Satellite supply chains increasingly scrutinized


WASHINGTON — Changes in the geopolitical landscape in the wake of Russia’s war in Ukraine are pushing space companies to tighten international supply chains amid renewed attention to security.

“We need to scrutinize our supply chain even more,” Tina Ghataore, chief commercial officer of German optical communications terminal maker Mynaric, said March 22 during a panel for the Satellite 2022 conference here.

“We already have restrictions on the origin of components and parts, especially electronics,” she said, but “it just got bigger, and that list is only going to get longer.”

Mynaric, who is development of terminals for the US Defense Advanced Research Projects Agency (DARPA), already eschews Chinese components but now scours its supplier network for Russian links.

Ghataore also said the company is increasingly scrutinizing hardware to protect against new threats, but also at the software level, where the company is embracing new standards and doubling down on being “very careful about what goes into the composition of our products”.

While strengthening supply chains is important, Viasat CEO Mark Dankberg highlighted an increased need to strengthen cybersecurity networks in the face of increasingly sophisticated threats.

Dankberg said he expects more attempts to compromise satellite networks after a cyberattack in February on Viasat’s KA-SAT network, which distributes services through a third party as work continues to integrate its acquisition from Eutelsat.

“There will be worse cyberattacks than this if we are not really vigilant,” Dankberg warned.

Talk to SpaceNews On the sidelines of the conference, Dankberg added that Viasat uses a variety of artificial intelligence and other tools to guard against persistent attacks on the satellite operator’s network.

“The likelihood that we would have detected this attack if these tools had been used on this network is very, very high,” he said.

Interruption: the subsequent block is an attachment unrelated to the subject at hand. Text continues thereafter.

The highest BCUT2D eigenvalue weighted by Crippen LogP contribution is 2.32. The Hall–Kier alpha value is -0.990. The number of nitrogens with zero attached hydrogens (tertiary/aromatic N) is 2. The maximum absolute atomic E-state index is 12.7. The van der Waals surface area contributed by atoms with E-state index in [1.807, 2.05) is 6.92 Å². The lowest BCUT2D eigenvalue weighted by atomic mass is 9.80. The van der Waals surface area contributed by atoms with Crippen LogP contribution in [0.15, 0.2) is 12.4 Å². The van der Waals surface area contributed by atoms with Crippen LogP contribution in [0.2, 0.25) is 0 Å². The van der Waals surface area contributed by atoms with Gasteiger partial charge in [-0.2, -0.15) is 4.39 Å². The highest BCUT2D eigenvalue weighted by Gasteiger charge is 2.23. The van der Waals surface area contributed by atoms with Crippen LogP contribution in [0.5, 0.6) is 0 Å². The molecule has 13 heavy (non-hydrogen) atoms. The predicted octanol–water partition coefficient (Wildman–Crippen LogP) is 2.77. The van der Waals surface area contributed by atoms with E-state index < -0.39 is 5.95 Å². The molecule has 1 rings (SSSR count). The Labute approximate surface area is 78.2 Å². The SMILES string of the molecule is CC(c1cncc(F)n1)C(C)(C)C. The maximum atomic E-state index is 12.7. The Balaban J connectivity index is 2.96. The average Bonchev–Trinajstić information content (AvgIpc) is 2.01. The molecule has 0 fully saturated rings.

Geopolitical impact

“I really feel like the Cold War” has restarted, OneWeb CEO Neil Masterson said during a panel discussion. Broadband operator LEO has suspended its constellation deployment after suspending its use of Russian Soyuz rockets. On March 21, OneWeb said he has a deal with SpaceX resume launches this year.

Masterson called for more regulation to deal with a “reality in which the geopolitical situation [environment] changed.”

However, although the conflict in Ukraine has highlighted the importance and strategy of space, Telesat CEO Dan Goldberg does not expect scrutiny to have a significant impact on the operation. industry current.

“There have always been barriers to being able to work with any company you want to work with,” Goldberg said, including “massive restrictions around technology sharing” under U.S. international arms trafficking.

“Space calls for collaboration, because it’s a common good up there, but also because it’s expensive and it takes countries working together and governments working together. to take full advantage of space,” he said, “but not all of us are able to work with each other given the geopolitical realities.

“And I think Ukraine reinforces that, but I’m not sure it changes him that much.”

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